Today we boarded another train and ventured up to the Andes. We started at 9300 feet above sea level, went up and down a bit and ended up at 11,800. We can definitely feel it.
This is luxurious travelling indeed. This lunch and our car. 16 of us total so lots of space to spread out.
The food here has been incredible. We didn’t really expect that, but are taking full advantage. We start early each day but we are being treated well.
It’s not without a little excitement though. Minor derailments are relatively common.
We travelled down the “Avenue of Volcanoes” and saw (or partially saw) several of them until the clouds rolled in. Very beautiful.
We passed Yambo Lake which is glacial-fed (chilly for swimming!)
We stopped for a hike at 11,000 feet above sea level. Easy path but we sure felt the altitude.
Apparently hugging this old tree removes your bad spirits and renews your good ones. So we are now officially Tree Huggers.
In the city of Ambaco, there is a 6 day celebration in January where thousands of townsfolk parade around in devil masks. The tradition started in the 1700’s when people were allowed by the church only one day off work per year. Some started making fun of the symbols of the Catholic Church and pretended to be devils. Apparently the tradition became popular, because the town continues it every year.
After taking a Fire Water shot (cane alcohol and “spices”)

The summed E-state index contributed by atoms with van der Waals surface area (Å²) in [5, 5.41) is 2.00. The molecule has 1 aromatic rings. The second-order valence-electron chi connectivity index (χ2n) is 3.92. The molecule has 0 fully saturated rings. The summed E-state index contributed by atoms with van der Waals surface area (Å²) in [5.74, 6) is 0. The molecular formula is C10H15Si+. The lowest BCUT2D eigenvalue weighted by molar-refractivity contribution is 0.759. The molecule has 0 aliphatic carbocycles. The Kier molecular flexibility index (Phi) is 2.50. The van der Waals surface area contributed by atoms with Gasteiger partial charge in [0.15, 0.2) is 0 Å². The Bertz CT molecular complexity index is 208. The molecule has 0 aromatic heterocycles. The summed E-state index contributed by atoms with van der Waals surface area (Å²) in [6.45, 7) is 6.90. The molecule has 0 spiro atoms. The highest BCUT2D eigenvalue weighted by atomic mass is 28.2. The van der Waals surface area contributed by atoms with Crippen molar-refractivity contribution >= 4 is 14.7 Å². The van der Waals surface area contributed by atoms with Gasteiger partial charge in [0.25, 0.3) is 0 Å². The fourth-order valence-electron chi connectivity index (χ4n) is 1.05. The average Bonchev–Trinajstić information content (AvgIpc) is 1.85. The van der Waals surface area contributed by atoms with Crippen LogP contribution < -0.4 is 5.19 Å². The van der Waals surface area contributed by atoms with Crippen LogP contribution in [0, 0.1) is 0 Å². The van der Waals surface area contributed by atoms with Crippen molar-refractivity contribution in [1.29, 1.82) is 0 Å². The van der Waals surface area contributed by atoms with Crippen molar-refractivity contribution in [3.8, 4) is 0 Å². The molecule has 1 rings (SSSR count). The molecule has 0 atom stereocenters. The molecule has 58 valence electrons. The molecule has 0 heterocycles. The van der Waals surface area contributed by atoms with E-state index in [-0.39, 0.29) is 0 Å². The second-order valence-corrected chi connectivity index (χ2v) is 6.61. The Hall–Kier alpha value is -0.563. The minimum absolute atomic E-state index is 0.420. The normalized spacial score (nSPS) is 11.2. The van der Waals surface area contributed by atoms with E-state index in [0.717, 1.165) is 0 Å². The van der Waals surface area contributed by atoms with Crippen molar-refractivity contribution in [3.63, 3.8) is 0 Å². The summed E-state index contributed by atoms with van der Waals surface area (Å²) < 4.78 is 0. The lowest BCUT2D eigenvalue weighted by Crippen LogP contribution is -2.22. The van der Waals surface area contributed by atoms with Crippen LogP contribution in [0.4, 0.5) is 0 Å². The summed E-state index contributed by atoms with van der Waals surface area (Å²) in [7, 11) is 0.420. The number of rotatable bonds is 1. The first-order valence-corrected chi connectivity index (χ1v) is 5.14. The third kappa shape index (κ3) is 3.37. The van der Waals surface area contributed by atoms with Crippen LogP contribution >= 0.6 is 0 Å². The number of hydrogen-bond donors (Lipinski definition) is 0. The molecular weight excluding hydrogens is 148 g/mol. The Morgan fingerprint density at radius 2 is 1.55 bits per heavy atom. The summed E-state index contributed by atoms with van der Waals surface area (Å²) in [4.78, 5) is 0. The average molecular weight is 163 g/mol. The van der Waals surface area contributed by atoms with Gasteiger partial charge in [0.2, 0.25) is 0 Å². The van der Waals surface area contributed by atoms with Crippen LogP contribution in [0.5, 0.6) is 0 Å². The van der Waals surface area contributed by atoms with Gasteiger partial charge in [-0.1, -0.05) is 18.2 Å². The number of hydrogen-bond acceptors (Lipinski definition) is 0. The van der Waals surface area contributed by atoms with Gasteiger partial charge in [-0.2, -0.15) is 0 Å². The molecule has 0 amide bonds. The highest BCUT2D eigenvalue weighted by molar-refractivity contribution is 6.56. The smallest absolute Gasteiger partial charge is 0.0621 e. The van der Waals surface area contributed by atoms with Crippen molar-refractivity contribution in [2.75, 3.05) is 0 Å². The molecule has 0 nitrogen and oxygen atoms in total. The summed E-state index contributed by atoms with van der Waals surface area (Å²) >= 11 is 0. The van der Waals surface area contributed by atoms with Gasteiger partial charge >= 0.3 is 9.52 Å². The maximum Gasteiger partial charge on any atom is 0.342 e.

We got volunteered to help with the dancing. So we costumed up. The alcohol and altitude may have had something to do with it.
Our last stop of the day was Urbina at 11,840′. It was chilly but it’s amazing to be so high. We met Baltazar Ushca, the last ice harvester on the Chimborazo volcanic slopes.
He is 72 and still goes out twice a week to haul ice back from the glacier. Rather humbling to compare lives! We got to enjoy ice cream made from the ice. Tasty.
Ice is hauled inside the straw above. 55 pound blocks, 2 per donkey. HAND hewn from the glacier. Four hour hike in, 2 hours to mine the ice and four hours back. The ice is 800 meters higher now than when he started at age 15. Proof of climate change.
We then finally made it to our Hacienda. WOW. Incredible place, this is our room and bathroom. All original antique furniture.
After an amazing dinner of meat served on a hot volcanic rock that cooked our food right in front of us, it is again time for bed.
Due to quadruple the normal amount of rain in Ecuador lately, there have been multiple landslides here. Our itinerary has been altered a bit, as the road and rail lines are both inaccessible. So we are up at the crack of dawn (actually earlier than that) to have another exciting day.